In his first game filling in for Von Miller, Attaochu had the Broncos’ only sack in loss to Tennessee
Fourteen years ago, Jeremiah Attaochu arrived at his new high school expecting to sign up for the sport he had been playing his entire life. Soccer.
Born in Nigeria before moving to the Washington, D.C., area with his family in 2001, he was all about “spinning that little ball,” as his father, Paul, would say. Jeremiah got in line with the rest of the students for a pre-practice physical. That’s when the freshman football coach spotted all 6-foot-1, 185 pounds of him.
“He basically told me I was playing football,” he said.
That conversation/request/demand produced the equivalent of the American Dream.
Immigrant. High school star. All-time sack leader at Georgia Tech. Second-round draft pick in the NFL. And, after starts and stops in his pro career, a prominent role on the Broncos’ defense. Signed last year when outside linebacker Bradley Chubb tore his ACL, Attaochu, 27, is a starter because of Von Miller’s ankle injury. In last week’s opener against Tennessee, Attaochu had four tackles, including a sack. He is expected to start Sunday at Pittsburgh.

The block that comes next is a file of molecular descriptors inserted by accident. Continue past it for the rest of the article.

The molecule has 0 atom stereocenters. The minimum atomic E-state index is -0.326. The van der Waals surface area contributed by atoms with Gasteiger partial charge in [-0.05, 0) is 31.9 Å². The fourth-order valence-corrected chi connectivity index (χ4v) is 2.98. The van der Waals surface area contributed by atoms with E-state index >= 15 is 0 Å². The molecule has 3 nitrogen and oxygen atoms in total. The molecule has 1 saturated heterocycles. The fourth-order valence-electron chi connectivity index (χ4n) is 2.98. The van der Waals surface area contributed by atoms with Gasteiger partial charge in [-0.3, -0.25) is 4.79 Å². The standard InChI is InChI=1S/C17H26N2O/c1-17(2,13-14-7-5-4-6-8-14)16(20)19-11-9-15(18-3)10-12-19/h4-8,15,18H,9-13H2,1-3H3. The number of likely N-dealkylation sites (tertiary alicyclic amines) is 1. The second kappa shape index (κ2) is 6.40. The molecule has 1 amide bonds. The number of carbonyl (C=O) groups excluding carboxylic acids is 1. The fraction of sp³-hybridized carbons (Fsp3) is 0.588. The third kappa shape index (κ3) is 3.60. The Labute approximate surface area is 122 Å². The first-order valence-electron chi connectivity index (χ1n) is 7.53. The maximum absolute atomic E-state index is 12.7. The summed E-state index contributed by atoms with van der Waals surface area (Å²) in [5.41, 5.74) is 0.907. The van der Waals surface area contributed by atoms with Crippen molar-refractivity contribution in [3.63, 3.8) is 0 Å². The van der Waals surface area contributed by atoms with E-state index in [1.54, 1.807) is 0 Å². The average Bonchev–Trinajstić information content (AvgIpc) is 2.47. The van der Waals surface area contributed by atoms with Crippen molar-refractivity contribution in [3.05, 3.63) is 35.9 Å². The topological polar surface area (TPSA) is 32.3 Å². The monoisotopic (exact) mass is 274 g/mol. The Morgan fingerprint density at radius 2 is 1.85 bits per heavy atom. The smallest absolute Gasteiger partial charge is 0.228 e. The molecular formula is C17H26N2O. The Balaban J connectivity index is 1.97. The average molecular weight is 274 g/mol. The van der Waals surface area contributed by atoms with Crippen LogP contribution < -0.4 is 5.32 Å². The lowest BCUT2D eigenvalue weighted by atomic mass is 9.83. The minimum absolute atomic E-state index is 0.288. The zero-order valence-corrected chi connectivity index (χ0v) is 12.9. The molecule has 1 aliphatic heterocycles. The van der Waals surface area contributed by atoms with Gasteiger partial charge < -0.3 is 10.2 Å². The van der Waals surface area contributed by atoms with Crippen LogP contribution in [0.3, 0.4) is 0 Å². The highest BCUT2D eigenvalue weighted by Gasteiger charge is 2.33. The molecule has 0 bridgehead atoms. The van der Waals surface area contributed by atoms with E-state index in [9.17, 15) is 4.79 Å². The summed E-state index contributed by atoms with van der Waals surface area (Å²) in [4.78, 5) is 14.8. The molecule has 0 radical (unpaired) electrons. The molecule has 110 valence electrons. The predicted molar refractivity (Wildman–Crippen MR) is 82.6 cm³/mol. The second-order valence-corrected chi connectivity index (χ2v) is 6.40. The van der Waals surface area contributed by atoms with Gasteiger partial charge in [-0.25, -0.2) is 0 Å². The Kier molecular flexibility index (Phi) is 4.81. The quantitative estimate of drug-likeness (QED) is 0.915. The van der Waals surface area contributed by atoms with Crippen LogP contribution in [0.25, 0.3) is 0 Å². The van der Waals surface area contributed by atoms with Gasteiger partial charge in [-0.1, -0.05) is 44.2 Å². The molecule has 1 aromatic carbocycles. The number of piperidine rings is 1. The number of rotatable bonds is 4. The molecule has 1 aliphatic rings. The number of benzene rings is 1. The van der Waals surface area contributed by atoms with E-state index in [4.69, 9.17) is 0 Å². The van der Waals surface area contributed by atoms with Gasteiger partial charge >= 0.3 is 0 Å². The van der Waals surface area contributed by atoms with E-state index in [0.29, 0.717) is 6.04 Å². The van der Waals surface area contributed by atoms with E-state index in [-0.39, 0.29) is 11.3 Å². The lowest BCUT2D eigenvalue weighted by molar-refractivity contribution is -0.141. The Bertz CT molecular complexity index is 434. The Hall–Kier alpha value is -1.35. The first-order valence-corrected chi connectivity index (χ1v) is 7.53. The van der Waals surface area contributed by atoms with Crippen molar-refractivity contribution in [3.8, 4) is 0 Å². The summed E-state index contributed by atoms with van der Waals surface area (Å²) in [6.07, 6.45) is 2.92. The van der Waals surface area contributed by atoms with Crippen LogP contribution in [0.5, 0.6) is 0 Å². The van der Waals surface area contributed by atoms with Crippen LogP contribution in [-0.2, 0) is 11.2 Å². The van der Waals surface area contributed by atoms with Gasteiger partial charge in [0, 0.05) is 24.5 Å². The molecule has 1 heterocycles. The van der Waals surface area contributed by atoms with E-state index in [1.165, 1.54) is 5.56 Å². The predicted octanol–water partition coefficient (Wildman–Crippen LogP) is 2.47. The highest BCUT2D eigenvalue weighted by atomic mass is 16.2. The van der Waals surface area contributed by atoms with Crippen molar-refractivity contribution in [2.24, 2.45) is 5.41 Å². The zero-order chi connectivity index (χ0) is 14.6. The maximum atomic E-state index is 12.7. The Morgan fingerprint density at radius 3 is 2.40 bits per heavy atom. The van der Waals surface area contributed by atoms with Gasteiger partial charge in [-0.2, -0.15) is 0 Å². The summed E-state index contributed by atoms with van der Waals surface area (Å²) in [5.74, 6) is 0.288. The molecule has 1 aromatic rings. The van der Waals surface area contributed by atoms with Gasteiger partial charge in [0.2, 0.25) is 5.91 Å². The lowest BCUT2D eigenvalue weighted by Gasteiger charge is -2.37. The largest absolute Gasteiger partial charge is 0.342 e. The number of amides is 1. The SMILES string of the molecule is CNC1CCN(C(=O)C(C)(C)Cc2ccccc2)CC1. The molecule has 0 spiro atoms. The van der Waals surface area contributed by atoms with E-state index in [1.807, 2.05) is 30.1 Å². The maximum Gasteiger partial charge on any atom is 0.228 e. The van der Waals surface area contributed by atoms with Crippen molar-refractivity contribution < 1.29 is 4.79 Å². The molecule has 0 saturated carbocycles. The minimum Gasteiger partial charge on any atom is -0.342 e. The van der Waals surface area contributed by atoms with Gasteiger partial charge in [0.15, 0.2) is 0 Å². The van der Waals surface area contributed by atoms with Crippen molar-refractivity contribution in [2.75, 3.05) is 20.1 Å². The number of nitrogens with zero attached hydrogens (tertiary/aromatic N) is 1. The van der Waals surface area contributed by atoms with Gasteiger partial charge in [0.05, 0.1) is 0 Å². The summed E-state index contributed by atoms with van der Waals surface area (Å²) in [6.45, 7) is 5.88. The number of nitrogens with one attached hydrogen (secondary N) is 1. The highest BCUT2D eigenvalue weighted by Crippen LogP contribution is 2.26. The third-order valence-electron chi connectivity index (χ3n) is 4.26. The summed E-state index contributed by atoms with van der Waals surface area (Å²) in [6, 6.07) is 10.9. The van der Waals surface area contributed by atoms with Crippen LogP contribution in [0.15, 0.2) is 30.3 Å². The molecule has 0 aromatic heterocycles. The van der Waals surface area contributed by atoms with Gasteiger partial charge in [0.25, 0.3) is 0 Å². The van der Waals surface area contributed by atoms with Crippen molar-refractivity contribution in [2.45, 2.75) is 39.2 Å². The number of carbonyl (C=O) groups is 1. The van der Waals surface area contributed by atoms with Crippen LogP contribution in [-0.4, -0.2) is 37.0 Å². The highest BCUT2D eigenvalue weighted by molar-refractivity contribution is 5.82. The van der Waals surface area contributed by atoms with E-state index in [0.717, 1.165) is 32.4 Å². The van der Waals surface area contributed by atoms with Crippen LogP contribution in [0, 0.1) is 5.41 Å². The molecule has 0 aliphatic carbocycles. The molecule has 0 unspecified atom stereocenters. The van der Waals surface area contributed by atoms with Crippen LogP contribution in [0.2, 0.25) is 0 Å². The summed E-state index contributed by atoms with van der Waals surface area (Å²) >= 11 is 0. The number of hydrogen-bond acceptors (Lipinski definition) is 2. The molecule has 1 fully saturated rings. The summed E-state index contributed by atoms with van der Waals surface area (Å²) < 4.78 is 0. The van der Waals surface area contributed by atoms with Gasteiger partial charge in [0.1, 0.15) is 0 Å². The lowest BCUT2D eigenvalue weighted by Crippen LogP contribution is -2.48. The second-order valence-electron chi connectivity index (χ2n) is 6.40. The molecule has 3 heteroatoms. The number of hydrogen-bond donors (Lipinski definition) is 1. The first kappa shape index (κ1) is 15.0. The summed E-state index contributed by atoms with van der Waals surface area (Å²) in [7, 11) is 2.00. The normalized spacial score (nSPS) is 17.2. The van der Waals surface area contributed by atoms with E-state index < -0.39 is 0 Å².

It all started that day at Archbishop Carroll High School when Attaochu’s intention was to sign up for soccer. His father didn’t have any grandiose visions for where football would take the third-oldest of his four children.
“To me, it was just another activity,” he said. “I never expected any of this.”
Rough transition to U.S.
Paul Attaochu grew up in Nigeria and was part of a government-sponsored program in the 1980s that sent top students abroad for further education. Paul attended Wis.-Stout in Menomonie, Wis., and returned to his home country in 1985. His goal was immediate: Return to the United States.
“I had been here and seen the opportunities that exist and I felt it would be a great thing to move my family,” he said.
Paul returned to the United States in 1997, when Jeremiah was four years old. The Attaochu family was apart for nearly four years until Jeremiah, his two siblings and his mother joined Paul in Washington, D.C., in 2001.
Life wasn’t easy. Financial hardships. Cultural adaptation. A new language.